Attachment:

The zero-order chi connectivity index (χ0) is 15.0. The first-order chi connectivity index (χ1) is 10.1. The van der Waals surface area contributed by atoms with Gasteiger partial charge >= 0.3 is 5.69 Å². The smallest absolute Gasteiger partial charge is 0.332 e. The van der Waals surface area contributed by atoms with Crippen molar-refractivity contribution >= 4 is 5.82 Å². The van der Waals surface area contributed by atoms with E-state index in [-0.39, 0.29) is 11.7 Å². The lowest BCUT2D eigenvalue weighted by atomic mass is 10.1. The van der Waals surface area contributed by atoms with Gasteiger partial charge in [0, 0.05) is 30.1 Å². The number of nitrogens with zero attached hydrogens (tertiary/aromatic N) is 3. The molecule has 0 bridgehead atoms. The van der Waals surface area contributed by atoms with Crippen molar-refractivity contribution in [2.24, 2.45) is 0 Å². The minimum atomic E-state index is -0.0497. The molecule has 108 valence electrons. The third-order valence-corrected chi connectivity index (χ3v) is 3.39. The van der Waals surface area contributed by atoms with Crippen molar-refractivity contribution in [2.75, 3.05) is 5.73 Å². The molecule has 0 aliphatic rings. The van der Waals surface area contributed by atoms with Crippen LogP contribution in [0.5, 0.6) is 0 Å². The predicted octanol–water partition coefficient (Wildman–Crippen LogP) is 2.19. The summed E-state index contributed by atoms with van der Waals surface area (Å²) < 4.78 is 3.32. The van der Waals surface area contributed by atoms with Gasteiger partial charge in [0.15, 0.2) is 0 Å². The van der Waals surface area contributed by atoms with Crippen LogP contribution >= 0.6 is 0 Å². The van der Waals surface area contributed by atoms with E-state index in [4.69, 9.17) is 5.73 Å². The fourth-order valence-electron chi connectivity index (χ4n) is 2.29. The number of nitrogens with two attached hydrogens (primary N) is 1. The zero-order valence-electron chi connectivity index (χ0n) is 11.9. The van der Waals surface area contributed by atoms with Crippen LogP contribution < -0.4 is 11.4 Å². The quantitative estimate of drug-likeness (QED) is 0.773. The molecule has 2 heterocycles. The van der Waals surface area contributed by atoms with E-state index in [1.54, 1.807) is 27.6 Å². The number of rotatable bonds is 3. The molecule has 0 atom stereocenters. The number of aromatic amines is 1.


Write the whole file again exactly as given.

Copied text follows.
The zero-order chi connectivity index (χ0) is 15.0. The first-order chi connectivity index (χ1) is 10.1. The van der Waals surface area contributed by atoms with Gasteiger partial charge >= 0.3 is 5.69 Å². The smallest absolute Gasteiger partial charge is 0.332 e. The van der Waals surface area contributed by atoms with Crippen molar-refractivity contribution >= 4 is 5.82 Å². The van der Waals surface area contributed by atoms with E-state index in [-0.39, 0.29) is 11.7 Å². The lowest BCUT2D eigenvalue weighted by atomic mass is 10.1. The van der Waals surface area contributed by atoms with Gasteiger partial charge in [0, 0.05) is 30.1 Å². The number of nitrogens with zero attached hydrogens (tertiary/aromatic N) is 3. The molecule has 0 bridgehead atoms. The van der Waals surface area contributed by atoms with Crippen molar-refractivity contribution in [2.24, 2.45) is 0 Å². The minimum atomic E-state index is -0.0497. The molecule has 108 valence electrons. The third-order valence-corrected chi connectivity index (χ3v) is 3.39. The van der Waals surface area contributed by atoms with Crippen molar-refractivity contribution in [2.75, 3.05) is 5.73 Å². The molecule has 0 aliphatic rings. The van der Waals surface area contributed by atoms with Crippen LogP contribution in [0.5, 0.6) is 0 Å². The predicted octanol–water partition coefficient (Wildman–Crippen LogP) is 2.19. The summed E-state index contributed by atoms with van der Waals surface area (Å²) < 4.78 is 3.32. The van der Waals surface area contributed by atoms with Gasteiger partial charge in [0.15, 0.2) is 0 Å². The van der Waals surface area contributed by atoms with Crippen LogP contribution >= 0.6 is 0 Å². The van der Waals surface area contributed by atoms with E-state index in [4.69, 9.17) is 5.73 Å². The fourth-order valence-electron chi connectivity index (χ4n) is 2.29. The number of nitrogens with two attached hydrogens (primary N) is 1. The zero-order valence-electron chi connectivity index (χ0n) is 11.9. The van der Waals surface area contributed by atoms with Crippen LogP contribution < -0.4 is 11.4 Å². The quantitative estimate of drug-likeness (QED) is 0.773. The molecule has 2 heterocycles. The van der Waals surface area contributed by atoms with E-state index in [1.54, 1.807) is 27.6 Å². The number of rotatable bonds is 3. The molecule has 0 atom stereocenters. The number of aromatic amines is 1.